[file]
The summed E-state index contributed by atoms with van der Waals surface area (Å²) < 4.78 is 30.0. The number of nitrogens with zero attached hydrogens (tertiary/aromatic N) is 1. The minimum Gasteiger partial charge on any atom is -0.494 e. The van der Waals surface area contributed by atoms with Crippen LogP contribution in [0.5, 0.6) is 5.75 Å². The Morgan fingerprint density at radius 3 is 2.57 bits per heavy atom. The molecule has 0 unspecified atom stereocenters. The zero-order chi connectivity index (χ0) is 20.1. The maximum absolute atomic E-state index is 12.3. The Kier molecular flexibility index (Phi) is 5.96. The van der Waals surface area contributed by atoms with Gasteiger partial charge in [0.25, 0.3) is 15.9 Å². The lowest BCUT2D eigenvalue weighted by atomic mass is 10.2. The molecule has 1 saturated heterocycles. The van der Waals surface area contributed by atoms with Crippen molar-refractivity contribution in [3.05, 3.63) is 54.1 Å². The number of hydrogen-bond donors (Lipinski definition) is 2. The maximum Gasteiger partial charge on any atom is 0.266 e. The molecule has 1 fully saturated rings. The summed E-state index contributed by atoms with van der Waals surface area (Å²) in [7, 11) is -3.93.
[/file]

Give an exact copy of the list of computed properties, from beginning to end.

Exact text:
The summed E-state index contributed by atoms with van der Waals surface area (Å²) < 4.78 is 30.0. The number of nitrogens with zero attached hydrogens (tertiary/aromatic N) is 1. The minimum Gasteiger partial charge on any atom is -0.494 e. The van der Waals surface area contributed by atoms with Crippen LogP contribution in [0.5, 0.6) is 5.75 Å². The Morgan fingerprint density at radius 3 is 2.57 bits per heavy atom. The molecule has 0 unspecified atom stereocenters. The zero-order chi connectivity index (χ0) is 20.1. The maximum absolute atomic E-state index is 12.3. The Kier molecular flexibility index (Phi) is 5.96. The van der Waals surface area contributed by atoms with Gasteiger partial charge in [0.25, 0.3) is 15.9 Å². The lowest BCUT2D eigenvalue weighted by atomic mass is 10.2. The molecule has 1 saturated heterocycles. The van der Waals surface area contributed by atoms with Crippen molar-refractivity contribution in [3.05, 3.63) is 54.1 Å². The number of hydrogen-bond donors (Lipinski definition) is 2. The maximum Gasteiger partial charge on any atom is 0.266 e. The molecule has 1 fully saturated rings. The summed E-state index contributed by atoms with van der Waals surface area (Å²) in [7, 11) is -3.93.